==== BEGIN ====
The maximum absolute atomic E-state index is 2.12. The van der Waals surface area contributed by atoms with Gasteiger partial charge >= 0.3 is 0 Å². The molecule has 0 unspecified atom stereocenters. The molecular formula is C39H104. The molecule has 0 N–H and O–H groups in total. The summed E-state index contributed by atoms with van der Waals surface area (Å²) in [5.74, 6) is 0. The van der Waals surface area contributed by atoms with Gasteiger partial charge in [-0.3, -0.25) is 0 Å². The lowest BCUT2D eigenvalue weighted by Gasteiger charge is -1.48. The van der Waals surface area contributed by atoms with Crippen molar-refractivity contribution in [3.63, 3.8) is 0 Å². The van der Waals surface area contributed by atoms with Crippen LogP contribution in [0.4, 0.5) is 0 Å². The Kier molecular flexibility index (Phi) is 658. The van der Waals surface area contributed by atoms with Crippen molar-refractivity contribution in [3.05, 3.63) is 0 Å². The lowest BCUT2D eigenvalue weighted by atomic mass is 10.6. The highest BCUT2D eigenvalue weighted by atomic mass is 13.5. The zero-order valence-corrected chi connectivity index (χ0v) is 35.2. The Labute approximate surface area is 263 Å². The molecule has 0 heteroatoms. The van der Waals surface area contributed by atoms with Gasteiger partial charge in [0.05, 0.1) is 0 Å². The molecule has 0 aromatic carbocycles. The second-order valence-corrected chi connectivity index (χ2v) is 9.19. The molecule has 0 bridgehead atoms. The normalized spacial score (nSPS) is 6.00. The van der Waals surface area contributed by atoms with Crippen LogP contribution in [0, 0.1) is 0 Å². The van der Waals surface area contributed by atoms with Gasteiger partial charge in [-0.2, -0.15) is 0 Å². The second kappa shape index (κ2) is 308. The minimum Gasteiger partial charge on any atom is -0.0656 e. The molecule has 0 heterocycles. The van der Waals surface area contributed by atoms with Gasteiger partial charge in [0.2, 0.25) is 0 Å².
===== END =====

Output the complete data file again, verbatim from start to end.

The maximum absolute atomic E-state index is 2.12. The van der Waals surface area contributed by atoms with Gasteiger partial charge >= 0.3 is 0 Å². The molecule has 0 unspecified atom stereocenters. The molecular formula is C39H104. The molecule has 0 N–H and O–H groups in total. The summed E-state index contributed by atoms with van der Waals surface area (Å²) in [5.74, 6) is 0. The van der Waals surface area contributed by atoms with Gasteiger partial charge in [-0.3, -0.25) is 0 Å². The lowest BCUT2D eigenvalue weighted by Gasteiger charge is -1.48. The van der Waals surface area contributed by atoms with Crippen molar-refractivity contribution in [3.63, 3.8) is 0 Å². The van der Waals surface area contributed by atoms with Crippen LogP contribution in [0.4, 0.5) is 0 Å². The Kier molecular flexibility index (Phi) is 658. The van der Waals surface area contributed by atoms with Crippen molar-refractivity contribution in [3.05, 3.63) is 0 Å². The lowest BCUT2D eigenvalue weighted by atomic mass is 10.6. The highest BCUT2D eigenvalue weighted by atomic mass is 13.5. The zero-order valence-corrected chi connectivity index (χ0v) is 35.2. The Labute approximate surface area is 263 Å². The molecule has 0 heteroatoms. The van der Waals surface area contributed by atoms with Gasteiger partial charge in [0.05, 0.1) is 0 Å². The molecule has 0 aromatic carbocycles. The second-order valence-corrected chi connectivity index (χ2v) is 9.19. The molecule has 0 bridgehead atoms. The normalized spacial score (nSPS) is 6.00. The van der Waals surface area contributed by atoms with Crippen LogP contribution in [0, 0.1) is 0 Å². The van der Waals surface area contributed by atoms with Gasteiger partial charge in [-0.2, -0.15) is 0 Å². The second kappa shape index (κ2) is 308. The minimum Gasteiger partial charge on any atom is -0.0656 e. The molecule has 0 heterocycles. The van der Waals surface area contributed by atoms with Gasteiger partial charge in [0.2, 0.25) is 0 Å².